Under what conditions is the common eigenspace of two commuting hermitian operators isomorphic to the direct product of their individual eigenspaces? When can an eigenket $|\lambda$1$\lambda$2$\rangle$ be considered to be equivalent to the ket $|\lambda$1$\rangle$$|\lambda$2$\rangle$?

For example, the simultaneous eigenkate of cartesian $X$ and $Y$ operators, $|xy\rangle$, can be equivalently written as $|x\rangle|y\rangle$. But, as far as I know, the simultaneous eigenkate of Lz and L2 operators, $|lm\rangle$, cannot be represented as a direct product of two eigenkets.


The only crucial point is the degeneracy of eigenspaces.

Consider the finite dimensional Hilbert space $\cal H$ (the extension to the infinite dimensional case is more difficult also because a part of continuous spectrum may appear) and a pair of commuting Hermitian operators $A$ and $B$ on that space such that the following requirement is satisfied.

R.: There is a basis of ${\cal H}$ made of common eigenvectors with exacly the form

$$\{| a, b\rangle \:|\: a \in \sigma(A)\:, b\in \sigma(B)\}$$

where $A|a,b\rangle = a|a, b\rangle$ and $B|a,b\rangle = b|a, b\rangle$ for all $a \in \sigma(a)$ and $b \in \sigma(B)$.

Notice that R. has to be understood literally, I mean, the eigenspace of $A$ with eigenvalue $a$is exactly the span of the vectors $|a, b\rangle$ where $b$ ranges in the whole $\sigma(B)$ and vice versa if swapping $A$ and $B$. In particular, the dimension of every eigenspace of $A$ is the same and is given by the number of elements of $\sigma(B)$ and viceversa.

Under these hypotheses if $n(A)$ and $n(B)$ respectively are the number of elements in $\sigma(A)$ and $\sigma(B)$, costruct

$$A' : {\mathbb C}^{n(A)} \to {\mathbb C}^{n(A)}\:, \quad B' : {\mathbb C}^{n(B)} \to {\mathbb C}^{n(B)}$$ as the Hermitian operators defined by the matrices $diag(a_1,\ldots, a_{n(A)})$ and $diag(b_1,\ldots, b_{n(B)})$ respectively (the order is arbitrary but fixed). Finally, if $e_1,\ldots, e_{n(A)}$ is the canonical basis of $ {\mathbb C}^{n(A)}$, use the notation $|a_j\rangle := e_{j}$ and adopt the analogous convention for ${\mathbb C}^{n(B)}$.

Since $dim {\cal H}= n(A)n(B) = dim({\mathbb C}^{n(A)}\otimes {\mathbb C}^{n(B)})$, it is evident that the map interpolating between two bases of the relevant spaces,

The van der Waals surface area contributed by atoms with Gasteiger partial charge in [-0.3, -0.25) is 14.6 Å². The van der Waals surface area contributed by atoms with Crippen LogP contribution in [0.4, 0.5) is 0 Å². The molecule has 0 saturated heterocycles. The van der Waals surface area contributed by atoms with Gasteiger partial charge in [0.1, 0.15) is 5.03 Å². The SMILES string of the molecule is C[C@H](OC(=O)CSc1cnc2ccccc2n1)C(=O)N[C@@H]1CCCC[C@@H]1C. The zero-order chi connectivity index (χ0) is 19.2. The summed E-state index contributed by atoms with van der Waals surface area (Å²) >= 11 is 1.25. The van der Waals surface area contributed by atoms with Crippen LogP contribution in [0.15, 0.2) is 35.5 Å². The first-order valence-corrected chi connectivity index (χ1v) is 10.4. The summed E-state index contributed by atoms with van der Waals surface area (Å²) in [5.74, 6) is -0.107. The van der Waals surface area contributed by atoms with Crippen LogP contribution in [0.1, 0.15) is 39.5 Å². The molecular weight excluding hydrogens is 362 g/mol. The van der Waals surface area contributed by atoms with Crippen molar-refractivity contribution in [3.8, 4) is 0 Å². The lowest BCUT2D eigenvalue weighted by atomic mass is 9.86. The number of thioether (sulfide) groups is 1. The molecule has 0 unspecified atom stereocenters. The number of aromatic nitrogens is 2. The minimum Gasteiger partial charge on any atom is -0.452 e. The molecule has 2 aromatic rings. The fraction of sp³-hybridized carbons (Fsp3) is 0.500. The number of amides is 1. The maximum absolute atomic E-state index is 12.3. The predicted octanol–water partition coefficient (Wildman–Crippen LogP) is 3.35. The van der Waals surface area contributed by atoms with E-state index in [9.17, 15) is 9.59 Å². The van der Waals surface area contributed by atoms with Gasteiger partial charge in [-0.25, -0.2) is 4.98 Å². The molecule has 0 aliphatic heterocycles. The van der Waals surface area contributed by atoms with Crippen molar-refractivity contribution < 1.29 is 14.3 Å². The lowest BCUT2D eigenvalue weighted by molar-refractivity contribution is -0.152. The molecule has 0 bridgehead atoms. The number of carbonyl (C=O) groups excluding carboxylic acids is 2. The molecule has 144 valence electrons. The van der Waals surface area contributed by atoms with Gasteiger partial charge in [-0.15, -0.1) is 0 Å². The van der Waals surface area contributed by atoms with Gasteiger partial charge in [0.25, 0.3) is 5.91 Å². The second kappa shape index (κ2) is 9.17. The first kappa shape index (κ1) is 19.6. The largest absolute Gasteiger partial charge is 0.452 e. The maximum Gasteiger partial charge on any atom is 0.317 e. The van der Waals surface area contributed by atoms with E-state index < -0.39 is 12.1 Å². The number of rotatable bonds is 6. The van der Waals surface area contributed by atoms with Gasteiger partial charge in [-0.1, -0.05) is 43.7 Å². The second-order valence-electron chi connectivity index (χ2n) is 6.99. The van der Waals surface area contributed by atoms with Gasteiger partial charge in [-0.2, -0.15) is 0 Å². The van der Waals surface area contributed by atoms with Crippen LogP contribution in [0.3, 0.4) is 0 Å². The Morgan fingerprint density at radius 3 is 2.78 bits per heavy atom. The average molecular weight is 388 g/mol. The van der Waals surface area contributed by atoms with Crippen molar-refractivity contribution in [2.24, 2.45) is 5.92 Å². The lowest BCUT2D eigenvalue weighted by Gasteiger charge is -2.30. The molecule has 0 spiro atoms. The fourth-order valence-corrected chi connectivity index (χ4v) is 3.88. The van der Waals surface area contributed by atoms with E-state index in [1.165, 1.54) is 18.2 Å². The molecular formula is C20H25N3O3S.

$$U: {\mathbb C}^{n(A)} \otimes {\mathbb C}^{n(B)} \ni |a_i\rangle |b_j \rangle \mapsto |a_i b_j \rangle \in {\cal H} \quad (a_i,b_j) \in \sigma(A) \times \sigma(B) \tag{U1}$$

linearly extends to a Hilbert space isomorphism such that

$$U (A'\otimes I) U^{-1} =A \quad \mbox{and}\quad U (I\otimes B') U^{-1} =B \tag{U2} $$

I proved that R is a sufficient hypothesis which guarantees the existence of the unitary map $U$ as in (U1) verifying (U2). The converse is trivially true. The extension to the infinite dimensional case is straightforward if the operators have pure point spectrum. The case of more than two commuting operators can be treated analogously.

At least formally, you can see that the hypothesis R is valid for the operators $X$ and $Y$ in your question, but it is not for $J^2$ and $J_z$ because the degeneracy of eigenspaces of $J^2$ depends on the eigenvalue. In this case however, the Hilbert space can be decomposed as a direct sum of subspaces isomorphic to suitable tensor products...


Consider self-adjoint operators $A$ and $B$, on a Hilbert space $\mathscr{H}$.

Roughly speaking (forgetting about domains of definition), it is possible only if your Hilbert space can be written as $\mathscr{H}=\mathscr{H}_1\otimes \mathscr{H}_2$; where $\mathscr{H}_1$ and $\mathscr{H}_2$ are Hilbert spaces such that: $A=A_1\otimes 1$ and $B=1\otimes B_2$, with $A_1$ an operator on $\mathscr{H}_1$, $B_2$ on $\mathscr{H}_2$, and $1$ the identity operator (on either of the two spaces).

edit [ tentative rigorous proof, using spectral families ]. (what follows is quite technical, but gives a rigorous restatement of what is explained heuristically above)

Proposition: On $\mathscr{H}=\mathscr{H}_1\otimes\mathscr{H}_2$ the following conditions are equivalent:

1) There are two self-adjoint operators such that: $A=A_1\otimes 1$, with $A_1$ defined on $D(A_1)\subseteq \mathscr{H}_1$; and $B=1\otimes B_2$ with $B_2$ defined on $D(B_2)\subseteq \mathscr{H}_2$.

2) $A$ and $B$ are commuting self-adjoint operators on $D(A)\cap D(B)\subseteq \mathscr{H}$ and the common spectral family $\{\chi_{\Omega_1,\Omega_2}(A,B)\}$ satisfies the following property: